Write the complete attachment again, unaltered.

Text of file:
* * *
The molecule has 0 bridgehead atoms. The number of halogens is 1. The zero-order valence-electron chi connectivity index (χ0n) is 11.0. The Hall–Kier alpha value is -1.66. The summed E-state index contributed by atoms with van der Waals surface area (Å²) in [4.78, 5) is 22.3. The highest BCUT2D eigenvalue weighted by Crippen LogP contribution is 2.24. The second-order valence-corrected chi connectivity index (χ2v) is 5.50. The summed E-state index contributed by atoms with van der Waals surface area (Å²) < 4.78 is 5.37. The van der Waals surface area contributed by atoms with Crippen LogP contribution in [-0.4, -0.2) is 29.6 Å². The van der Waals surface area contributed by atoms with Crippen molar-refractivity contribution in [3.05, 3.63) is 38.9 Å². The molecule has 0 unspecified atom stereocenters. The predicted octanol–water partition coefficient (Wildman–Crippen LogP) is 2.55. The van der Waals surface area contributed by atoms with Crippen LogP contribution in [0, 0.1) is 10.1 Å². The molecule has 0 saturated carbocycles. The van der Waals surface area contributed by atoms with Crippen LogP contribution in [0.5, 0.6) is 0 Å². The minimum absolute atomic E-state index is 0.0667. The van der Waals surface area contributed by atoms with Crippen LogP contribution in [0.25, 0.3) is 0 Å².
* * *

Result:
The molecule has 0 bridgehead atoms. The number of halogens is 1. The zero-order valence-electron chi connectivity index (χ0n) is 11.0. The Hall–Kier alpha value is -1.66. The summed E-state index contributed by atoms with van der Waals surface area (Å²) in [4.78, 5) is 22.3. The highest BCUT2D eigenvalue weighted by Crippen LogP contribution is 2.24. The second-order valence-corrected chi connectivity index (χ2v) is 5.50. The summed E-state index contributed by atoms with van der Waals surface area (Å²) < 4.78 is 5.37. The van der Waals surface area contributed by atoms with Crippen LogP contribution in [-0.4, -0.2) is 29.6 Å². The van der Waals surface area contributed by atoms with Crippen molar-refractivity contribution in [3.05, 3.63) is 38.9 Å². The molecule has 0 unspecified atom stereocenters. The predicted octanol–water partition coefficient (Wildman–Crippen LogP) is 2.55. The van der Waals surface area contributed by atoms with Crippen LogP contribution in [0, 0.1) is 10.1 Å². The molecule has 0 saturated carbocycles. The van der Waals surface area contributed by atoms with Crippen LogP contribution in [0.5, 0.6) is 0 Å². The minimum absolute atomic E-state index is 0.0667. The van der Waals surface area contributed by atoms with Crippen LogP contribution in [0.25, 0.3) is 0 Å².